Today’s Nice Price or Crack Pipe Evora follows Lotus’ long-standing tradition of anointing its cars with names that begin with ‘e.’ Let’s see if this 2+2’s price evokes another word starting with ‘e,’ that being, easy.
Imagine if you will, all the amazing adventures one could have had in yesterday’s double slider 1991 VW Vanagon. With an appearance that was eerily reminiscent of a boxcar with open, inviting doors, that Subie-powered bread box might just have allowed you to fulfill your long-held dream of being a carefree hobo riding the rails. Those doors could also easily serve as the centerpiece of a circus act, one in which you leap a flaming motor scooter though the VW’s mid section to the wild applause of an appreciative crowd.
Alas it was not meant to be. At least not at $24,999. Despite VW buses of all ilks seemingly having turned to pure gold in the past decade, yesterday’s bus seemed to have missed the call. The result was a massive 88-percent Crack Pipe loss, and the seller pulling down the ad. Perhaps he’ll have better luck on The Samba or VWVortex.
Last week we looked at an Alfa Romeo 4C, a car that’s notable for being one of just—what is it, five?—mid-engine road cars presently being offered here in America with a starting price under $100K.
Let’s see if I’m right—there’s the 4C, Porsche’s Boxster and Cayman, and then the Lotus 3-Eleven and Evora. I’m actually not really sure if the Evora is being sold here or not since its status seems to change on an almost daily basis.
There are still a few used Evoras (Evori?) on the market, and we just so happen to have one of those right here, right now.
Based on the first image in the ad you might just think that this 2011 Lotus Evora in white over brown is being sold by a dealer. That’s because it’s shown parked in front of a fancy pants Bentley-slash-Maserati shop. Apparently that’s just the private seller pulling your leg though,and it looks as if he was chased off the property before he could get any more beauty shots at that prime locale.
The car is the Evora, not the Evora S and that means it comes with a naturally aspirated V6 good for 276-horsepower, not the brawnier 345-horses offered by the supercharged edition. Both versions of the engine are sourced from Toyota and the base V6 was once voted one of the best mills in the world by the engine fetish gurus over at Wards Automotive.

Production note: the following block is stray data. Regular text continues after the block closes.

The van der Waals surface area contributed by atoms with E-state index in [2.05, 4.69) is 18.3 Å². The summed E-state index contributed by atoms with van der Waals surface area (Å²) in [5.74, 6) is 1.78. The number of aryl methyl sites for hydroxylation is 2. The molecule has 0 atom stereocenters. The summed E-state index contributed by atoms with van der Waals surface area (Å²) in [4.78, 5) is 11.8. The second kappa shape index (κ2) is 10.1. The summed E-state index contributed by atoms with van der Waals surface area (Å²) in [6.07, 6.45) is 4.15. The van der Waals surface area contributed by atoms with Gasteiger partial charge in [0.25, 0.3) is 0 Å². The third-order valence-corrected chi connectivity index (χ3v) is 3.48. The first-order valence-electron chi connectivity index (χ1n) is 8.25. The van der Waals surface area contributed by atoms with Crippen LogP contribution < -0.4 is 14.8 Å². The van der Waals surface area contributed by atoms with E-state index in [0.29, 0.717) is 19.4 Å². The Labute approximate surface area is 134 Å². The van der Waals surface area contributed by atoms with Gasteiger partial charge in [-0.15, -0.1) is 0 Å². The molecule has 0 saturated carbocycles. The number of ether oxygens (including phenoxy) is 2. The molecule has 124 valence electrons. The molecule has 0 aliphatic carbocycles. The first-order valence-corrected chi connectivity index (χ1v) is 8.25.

The mill, and its six-speed manual gearbox, sit amidships giving the Evora yet another notable distinction, that being that it is one of just two mid-engine 2+2s on the market today. The other is the BMW i8. Back in the day Lambo, Ferrari and Maserati all offered this layout in one form or fashion. These days, not so much.
Now, you might think that being mid-engine and Lotus developed, the Evora would have almost foolproof handling. However, its designers had never met this fool. The first time I drove an S model was on the road course at the Ontario Motor Speedway and I thought it would be fun to see if you could slide the backend out a little when digging through the corners. The answer is an unequivocal yes you can, and additionally oops, I didn’t mean to do that. Evoras are way too much fun for something that shares its basic engine with a Camry.
This one looks the superhero part too, although just like last week’s Alfa, its white paint is possibly not the sexiest color choice. The interior is in ‘Cocabola’ brown leather and to be honest with you that name sounds like something you contract after drinking the water someplace they tell you not to.
The Evora was intended by Lotus to be the company’s mass-appeal sportscar and as such it’s larger inside than pretty much anything else they’ve ever built and comes with many of the accoutrements of modernity missing from even the recently departed Elise.
Of course this is still a Lotus and so there are compromises. Yes, that is the passenger airbag lid sitting proud of the dash cap and looking like it was hastily stuffed back together by an inattentive custodian. The thing of it is—they pretty much all look like this.
The rest of the interior is tidy, with seat leather that seems to have held up well and a big Pioneer double din in the dash. If you’re looking for cup holders here then you’ve made a wrong turn.
The seller says that the car comes with 72,000 miles on the clock and all service records from new. He describes the car as ‘immaculate’ if you can conceive of that, and notes that it comes with a few upgrades including a cold air intake, fatter-sounding exhaust, and an S model undertray.
All that comes with a price tag of $33,500, and you now need to decide if that feels like a deal or not. What do you say, is this Evora worth that kind of cash? Or, is this a 2+2 that won’t have you assuming the Lotus position?
H/T to edhelmsbakery for the hookup!
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